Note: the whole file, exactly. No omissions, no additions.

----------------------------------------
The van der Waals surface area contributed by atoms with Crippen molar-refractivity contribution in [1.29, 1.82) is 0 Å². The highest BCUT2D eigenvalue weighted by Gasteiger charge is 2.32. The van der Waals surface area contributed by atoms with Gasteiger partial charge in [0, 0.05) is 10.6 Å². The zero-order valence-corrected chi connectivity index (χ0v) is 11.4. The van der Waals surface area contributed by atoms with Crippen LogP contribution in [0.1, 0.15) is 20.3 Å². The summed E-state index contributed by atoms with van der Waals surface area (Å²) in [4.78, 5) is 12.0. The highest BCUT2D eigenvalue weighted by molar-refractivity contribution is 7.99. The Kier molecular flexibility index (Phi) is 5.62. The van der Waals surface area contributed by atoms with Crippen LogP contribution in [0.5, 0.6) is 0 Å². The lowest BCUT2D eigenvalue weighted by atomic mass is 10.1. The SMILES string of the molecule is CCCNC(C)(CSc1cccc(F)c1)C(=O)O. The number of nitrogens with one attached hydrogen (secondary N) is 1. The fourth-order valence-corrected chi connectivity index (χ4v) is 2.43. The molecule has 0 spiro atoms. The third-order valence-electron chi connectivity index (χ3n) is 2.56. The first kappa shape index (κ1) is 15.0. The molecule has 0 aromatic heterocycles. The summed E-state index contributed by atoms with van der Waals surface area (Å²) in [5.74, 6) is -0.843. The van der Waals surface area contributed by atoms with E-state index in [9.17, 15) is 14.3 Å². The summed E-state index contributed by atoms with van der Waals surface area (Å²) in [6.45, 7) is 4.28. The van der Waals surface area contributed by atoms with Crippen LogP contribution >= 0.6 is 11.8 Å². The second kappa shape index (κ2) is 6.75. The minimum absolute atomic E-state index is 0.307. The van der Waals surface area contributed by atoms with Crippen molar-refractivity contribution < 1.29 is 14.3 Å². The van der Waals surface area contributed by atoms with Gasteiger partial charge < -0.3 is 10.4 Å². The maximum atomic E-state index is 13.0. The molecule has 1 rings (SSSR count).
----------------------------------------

The van der Waals surface area contributed by atoms with Crippen molar-refractivity contribution in [1.29, 1.82) is 0 Å². The highest BCUT2D eigenvalue weighted by Gasteiger charge is 2.32. The van der Waals surface area contributed by atoms with Gasteiger partial charge in [0, 0.05) is 10.6 Å². The zero-order valence-corrected chi connectivity index (χ0v) is 11.4. The van der Waals surface area contributed by atoms with Crippen LogP contribution in [0.1, 0.15) is 20.3 Å². The summed E-state index contributed by atoms with van der Waals surface area (Å²) in [4.78, 5) is 12.0. The highest BCUT2D eigenvalue weighted by molar-refractivity contribution is 7.99. The Kier molecular flexibility index (Phi) is 5.62. The van der Waals surface area contributed by atoms with Crippen LogP contribution in [0.5, 0.6) is 0 Å². The lowest BCUT2D eigenvalue weighted by atomic mass is 10.1. The SMILES string of the molecule is CCCNC(C)(CSc1cccc(F)c1)C(=O)O. The number of nitrogens with one attached hydrogen (secondary N) is 1. The fourth-order valence-corrected chi connectivity index (χ4v) is 2.43. The molecule has 0 spiro atoms. The third-order valence-electron chi connectivity index (χ3n) is 2.56. The first kappa shape index (κ1) is 15.0. The molecule has 0 aromatic heterocycles. The summed E-state index contributed by atoms with van der Waals surface area (Å²) in [5.74, 6) is -0.843. The van der Waals surface area contributed by atoms with E-state index in [9.17, 15) is 14.3 Å². The summed E-state index contributed by atoms with van der Waals surface area (Å²) in [6.45, 7) is 4.28. The van der Waals surface area contributed by atoms with Crippen LogP contribution >= 0.6 is 11.8 Å². The second kappa shape index (κ2) is 6.75. The minimum absolute atomic E-state index is 0.307. The van der Waals surface area contributed by atoms with Crippen molar-refractivity contribution < 1.29 is 14.3 Å². The van der Waals surface area contributed by atoms with Gasteiger partial charge < -0.3 is 10.4 Å². The maximum atomic E-state index is 13.0. The molecule has 1 rings (SSSR count).